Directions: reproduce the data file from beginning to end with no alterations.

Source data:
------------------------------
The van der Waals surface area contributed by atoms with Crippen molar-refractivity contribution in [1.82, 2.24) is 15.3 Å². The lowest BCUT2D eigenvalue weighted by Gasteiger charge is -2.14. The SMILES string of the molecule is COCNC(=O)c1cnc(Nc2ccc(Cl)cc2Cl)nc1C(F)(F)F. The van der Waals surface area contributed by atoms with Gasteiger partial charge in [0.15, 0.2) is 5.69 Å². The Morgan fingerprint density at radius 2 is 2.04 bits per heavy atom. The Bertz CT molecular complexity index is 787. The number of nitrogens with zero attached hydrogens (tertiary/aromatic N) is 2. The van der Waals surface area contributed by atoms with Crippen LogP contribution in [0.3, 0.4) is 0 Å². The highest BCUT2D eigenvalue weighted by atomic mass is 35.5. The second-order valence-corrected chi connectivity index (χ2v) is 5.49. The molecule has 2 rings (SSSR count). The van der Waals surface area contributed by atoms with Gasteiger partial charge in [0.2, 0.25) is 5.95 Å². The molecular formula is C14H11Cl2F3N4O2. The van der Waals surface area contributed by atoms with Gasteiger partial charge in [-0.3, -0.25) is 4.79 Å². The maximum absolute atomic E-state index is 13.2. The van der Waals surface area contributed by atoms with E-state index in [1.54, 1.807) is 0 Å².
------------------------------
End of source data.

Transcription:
The van der Waals surface area contributed by atoms with Crippen molar-refractivity contribution in [1.82, 2.24) is 15.3 Å². The lowest BCUT2D eigenvalue weighted by Gasteiger charge is -2.14. The SMILES string of the molecule is COCNC(=O)c1cnc(Nc2ccc(Cl)cc2Cl)nc1C(F)(F)F. The van der Waals surface area contributed by atoms with Gasteiger partial charge in [0.15, 0.2) is 5.69 Å². The Morgan fingerprint density at radius 2 is 2.04 bits per heavy atom. The Bertz CT molecular complexity index is 787. The number of nitrogens with zero attached hydrogens (tertiary/aromatic N) is 2. The van der Waals surface area contributed by atoms with Crippen LogP contribution in [0.3, 0.4) is 0 Å². The highest BCUT2D eigenvalue weighted by atomic mass is 35.5. The second-order valence-corrected chi connectivity index (χ2v) is 5.49. The molecule has 2 rings (SSSR count). The van der Waals surface area contributed by atoms with Gasteiger partial charge in [0.2, 0.25) is 5.95 Å². The molecular formula is C14H11Cl2F3N4O2. The van der Waals surface area contributed by atoms with Gasteiger partial charge in [-0.3, -0.25) is 4.79 Å². The maximum absolute atomic E-state index is 13.2. The van der Waals surface area contributed by atoms with E-state index in [1.54, 1.807) is 0 Å².